With techno music by a popular Lithuanian producer blasting, Seva reminisced in well-spoken English about the party scene he saw in Vilnius. In the Lithuanian capital, the food, the bars are amazing, he said dreamily.
As strobe lights flashed along the grass fields and wooden farmhouses, white bracelets worn by Seva and others flickered in the darkness. In Minsk, virtually every young person wore them to show their support for the opposition.
Even before the August 9 election, Seva and others would attend protests that started off from just several hundred people, but grew into mass rallies of thousands of people.
“When you go to the demonstrations, you don’t need drugs or alcohol,” said one Belarusian at the party. “The atmosphere itself is enough, people are there simply demanding changes.”
After a pause, he added: “Of course, I’d like to take some drugs as well, like everyone else. But we get 15 years of jail [for that] – people simply want freedom.”
‘We are not Ukraine, not Lithuania’
If somebody wants to use drugs, they will find a way, said Maksim Kavaleu in Minsk. “It’s better to make it safe for them” than to allow people to overdose, he added.
Kavaleu is from a Belarusian NGO, Legalise Belarus, that seeks to change the country’s draconian drug laws. According to Kavaleu, over 15,000 people have been imprisoned for possessing even the smallest amount of marijuana or other drugs.
“Legalise Belarus is not about drugs, it’s about people,” he said. “I really don’t respect any drugs [but] the drug war is a failed war.”
The NGO has three main goals: to legalise marijuana for medical use, to draw on international practices for drug control, and to give amnesty to those sentenced for minor drug offences.
But as the members of the NGO advocate for those in prison, they have themselves been persecuted by the regime.
“They take us to a detention centre and arrest us for 25 days, for example,” he said, describing the same punitive detentions that target activists nationwide.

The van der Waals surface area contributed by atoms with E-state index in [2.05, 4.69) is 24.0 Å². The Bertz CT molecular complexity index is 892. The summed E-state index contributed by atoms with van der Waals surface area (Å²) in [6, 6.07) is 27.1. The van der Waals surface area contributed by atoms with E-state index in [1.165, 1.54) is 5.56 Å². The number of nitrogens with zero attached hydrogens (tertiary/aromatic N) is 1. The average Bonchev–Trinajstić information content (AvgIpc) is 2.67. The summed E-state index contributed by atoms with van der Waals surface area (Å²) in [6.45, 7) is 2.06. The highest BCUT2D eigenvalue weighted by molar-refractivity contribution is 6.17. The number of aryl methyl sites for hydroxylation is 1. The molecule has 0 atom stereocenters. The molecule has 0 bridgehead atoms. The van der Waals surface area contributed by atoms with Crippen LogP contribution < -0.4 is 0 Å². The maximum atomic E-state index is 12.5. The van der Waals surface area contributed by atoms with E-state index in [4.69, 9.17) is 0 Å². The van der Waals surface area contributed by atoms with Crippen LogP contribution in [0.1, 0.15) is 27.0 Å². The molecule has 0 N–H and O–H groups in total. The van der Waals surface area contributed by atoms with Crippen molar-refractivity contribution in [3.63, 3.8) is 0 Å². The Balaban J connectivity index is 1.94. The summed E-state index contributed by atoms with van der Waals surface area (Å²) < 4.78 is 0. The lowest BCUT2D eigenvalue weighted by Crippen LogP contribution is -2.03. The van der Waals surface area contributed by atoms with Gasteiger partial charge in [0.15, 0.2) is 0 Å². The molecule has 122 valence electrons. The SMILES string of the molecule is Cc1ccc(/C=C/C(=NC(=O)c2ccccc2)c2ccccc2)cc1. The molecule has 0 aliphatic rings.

On August 6, three days before the election, three members of Legalise Belarus were detained on suspicions of drug trafficking. The trio were held for days, but the case was eventually dropped, predictably, for lack of evidence.
The charges are always the same, said Kavaleu: “hooliganism, not following police orders.”
But not the whole government apparatus is against their initiative. “We had a lot of responses [from the government], except for the president’s office,” said Kavaleu.
“Unofficially, the Health and Environment Ministries support us. We only have problems with the Supreme Court and the Interior Ministry [that] are totally against us.”
In their network of like-minded activists, Legalise Belarus tried cooperating with the country’s loose anarchist community. But Kavaleu and his colleagues were threatened by the authorities – if you keep helping anarchists host their talks, they said, you will be next.
When Legalise Belarus tried to rent a space for a conference together with the anarchists, Kavaleu recalled, the government pressured the venue to cancel the booking.
He, too, felt the government’s eyes on him in the run-up to the election. He rented a hotel room in the centre of Minsk – “It’s safer to be here” in case the government decided to detain him, he said, as it would be more difficult to make him disappear without a trace.
“Before, the police only [detained] the opposition,” he added. “But now, everybody sees that no one is safe – [the regime] is taking us away every day and every night.”
The climate of fear was pervasive even before the election and the ensuing crackdown. People were afraid of losing jobs, university places, or receiving at least three years in prison for fighting back against police violence.
“In Armenia, they blocked cars. In Belarus, people observe red traffic lights during protests,” added Kavaleu.
His brother was fired from a state university after reporting a falsification during a parliamentary election. “He now studies in Poland,” said Kavaleu.
A day before the election, perched on a windowsill overlooking Nemiga, the central area favoured by protesters, he sighed, worried but smiling – “tomorrow will be very dangerous.”
“We are not Ukraine, not Lithuania” where people were ready to fight, he said. “It will be very good if 100,000 people come out into the streets; 200,000 would be the best case [scenario].”
The next day, Alexander Lukashenko declared landslide victory in the presidential election. Thousands of Belarusians streamed into the streets and were met with brutal repressions, torture, and abuse. A week after the election, some estimates said over 200,000 people gathered in the street below Maksim’s hotel.
The protests have been taking place daily since the election night.
Many Belarusians, however, including the two DJs that dared to play a protest song at the pre-election rally, have been forced to flee. As of late September, close to a hundred of them ended up in Lithuania.
Second part of the story coming soon.